A friend of mine whose family emigrated from Argentina to the United States when he was a kid recently told me he could never have built his small business back home because he wasn't born to the right class. No one in the United States cares about his background, he said. They cared about what he could do.
My friend isn't rich, but he is comfortable, with a full-time job and a robust furniture resale business. It's a tale worth telling as Forbes Magazine recently released its annual list of the 400 richest Americans, a record 42 of whom are immigrants from 21 countries.
The 42 have a combined net worth of $250 billion, Forbes reports, and include New York City grocery mogul John Catsimatidis ($3.3 billion, Greece), Tesla founder Elon Musk ($11.6 billion, South Africa) and WhatsApp co-founder Jan Koum ($8.8 billion, Ukraine).
"There is no other country on the planet where you or your parents can show up and with a lot of hard work create huge wealth within one generation," said businessman Raul Fernandez, who was born in Washington to immigrant parents from Cuba and from Ecuador.
Six of the 42 richest immigrants on the Forbes list are from Israel, five are from India, and four each are from Hungary and Taiwan. Moscow native and Google co-founder Sergey Brin, whose parents brought him to the United States when he was six, leads the immigrant list with an estimated net worth of $37.5 billion.
Brin's "mathematician parents faced anti-Semitism in their homeland," Forbes staffer Jennifer Wang writes. "They were reportedly forced to sit in separate rooms during university entrance exams, and were limited in their choice of careers."
Most are self-made
All but two of the Forbes 42 are self-made, and a third are richer than real estate baron Donald Trump, who has made immigration a central theme of his candidacy. The Donald fell 35 spots to number 156. The billionaire still clocks in with a fortune of $3.7 billion, down $800 million from 2015.
Twenty-six people fell off the list, including Elizabeth Holmes, whose wealth has been lowered by Forbes to zero after the troubles of her medical testing company, Theranos. Another dropout is hedge fund manager Bill Ackman, who was burned by his investment in Valeant pharmaceutical.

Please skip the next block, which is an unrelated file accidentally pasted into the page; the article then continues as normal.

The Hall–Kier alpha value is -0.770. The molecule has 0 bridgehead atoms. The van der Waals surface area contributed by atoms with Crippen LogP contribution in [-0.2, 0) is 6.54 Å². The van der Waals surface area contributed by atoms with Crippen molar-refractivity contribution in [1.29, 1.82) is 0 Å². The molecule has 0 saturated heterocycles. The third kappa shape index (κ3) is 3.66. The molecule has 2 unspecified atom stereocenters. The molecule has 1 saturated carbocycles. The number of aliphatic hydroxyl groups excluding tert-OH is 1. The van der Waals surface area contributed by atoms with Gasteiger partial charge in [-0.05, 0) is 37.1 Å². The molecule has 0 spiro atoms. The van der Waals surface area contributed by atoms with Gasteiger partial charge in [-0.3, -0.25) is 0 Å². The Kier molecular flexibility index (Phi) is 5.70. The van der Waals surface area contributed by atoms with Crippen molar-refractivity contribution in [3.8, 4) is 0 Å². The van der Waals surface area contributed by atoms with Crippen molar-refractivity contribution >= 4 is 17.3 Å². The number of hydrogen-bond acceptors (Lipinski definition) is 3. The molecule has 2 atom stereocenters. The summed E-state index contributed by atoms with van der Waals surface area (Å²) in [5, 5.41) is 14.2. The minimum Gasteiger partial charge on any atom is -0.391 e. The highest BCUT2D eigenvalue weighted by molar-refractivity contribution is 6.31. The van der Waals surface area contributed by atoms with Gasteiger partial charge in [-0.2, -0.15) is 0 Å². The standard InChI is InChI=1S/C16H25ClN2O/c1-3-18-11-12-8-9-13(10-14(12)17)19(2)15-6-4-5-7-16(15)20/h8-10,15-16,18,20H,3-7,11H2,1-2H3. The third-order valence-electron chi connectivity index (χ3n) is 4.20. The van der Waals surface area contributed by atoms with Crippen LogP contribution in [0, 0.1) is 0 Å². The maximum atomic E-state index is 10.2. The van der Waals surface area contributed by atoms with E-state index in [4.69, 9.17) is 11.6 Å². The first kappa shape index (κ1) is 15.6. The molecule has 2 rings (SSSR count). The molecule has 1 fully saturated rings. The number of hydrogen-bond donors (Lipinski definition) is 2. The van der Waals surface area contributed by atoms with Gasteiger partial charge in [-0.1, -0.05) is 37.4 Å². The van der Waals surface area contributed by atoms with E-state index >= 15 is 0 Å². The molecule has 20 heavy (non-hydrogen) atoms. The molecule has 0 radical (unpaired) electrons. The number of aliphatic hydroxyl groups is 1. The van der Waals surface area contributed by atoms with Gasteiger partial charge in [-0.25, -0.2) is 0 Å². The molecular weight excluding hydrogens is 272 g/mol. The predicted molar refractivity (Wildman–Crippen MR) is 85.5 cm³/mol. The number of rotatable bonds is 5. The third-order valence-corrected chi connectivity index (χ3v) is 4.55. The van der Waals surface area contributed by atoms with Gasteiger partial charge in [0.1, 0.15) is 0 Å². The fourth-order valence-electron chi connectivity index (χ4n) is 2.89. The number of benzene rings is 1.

According to a report on immigration and entrepreneurship by the Kauffman Foundation, "there is a little debate about the economic contributions of immigrant entrepreneurs." The Kauffman report said "immigrants are twice as likely to become entrepreneurs as native-born Americans."
"The risk-taking that defines an immigrant's experience in starting anew in a country often continues to benefit immigrant entrepreneurs as they channel a healthy appetite for risk in a way that leads to new business ideas," according to the report.
"It's a unique and truly American ecosystem that sets the stage for hungry, scrappy immigrants and entrepreneurs to create great companies and enormous wealth," Fernandez said.
Microsoft founder Bill Gates again leads the 400 - his 23rd consecutive year — with an estimated net worth of $81 billion. Although he still owns 13 percent of Microsoft, Gates has diversified his fortune into a wide range of investments, from Deere & Co. to Canadian National Railway.
The rocket-like rise of Amazon.com stock propelled founder and CEO (and Washington Post owner) Jeff Bezos past famed investor Warren Buffett (former Washington Post part owner) to take the No. 2 spot on the Forbes list. Bezos's net worth is estimated at $67 billion. Buffett is now in third.
America's wealthiest are doing well, thank you. The era of low interest rates has boosted the stock market and the booming technology industry along with it. Facebook founder and CEO Mark Zuckerberg is worth $55.5 billion, surpassing Oracle founder Larry Ellison, who fell to No. 5 at $49.3 billion.
Some are young
The youngest member of the Forbes 400 is Snapchat founder Evan Spiegel, who is 26 years old and already worth $2.1 billion. (Messaging app Snapchat renamed itself Snap Inc. in late September.) The oldest is David Rockefeller Sr., age 101, the only living grandchild of Standard Oil founder John D. Rockefeller.
They have a combined net worth of $2.4 trillion and an average net worth of $6 billion. Those are the highest for both categories since Forbes started tracking America's richest people starting in 1982. The entrance fee this year is a net worth of $1.7 billion, which is the same as 2015.
The best way to join this elite crowd is to inherit your money or start a company. There aren't many Buffetts out there who can stock-pick their way to billionaire status.
Some businesses launched by immigrants are small. Some are quite large, like Brin's Google. But others aren't: The National Foundation for American Policy, a nonpartisan research group, says that 44 of the 87 American tech companies valued at $1 billion or more were founded by immigrants, many of whom now rank among the richest people in America.
Fernandez isn't on the Forbes list, but he has done just fine. He built his fortune in technology, sold his company and is now an investor. He is vice chairman of Monumental Sports & Entertainment, the holding company that owns Washington's Verizon Center, home to the NBA Wizards and NHL Capitals.
"It's the America dream, not the Russian or Chinese dream," he said.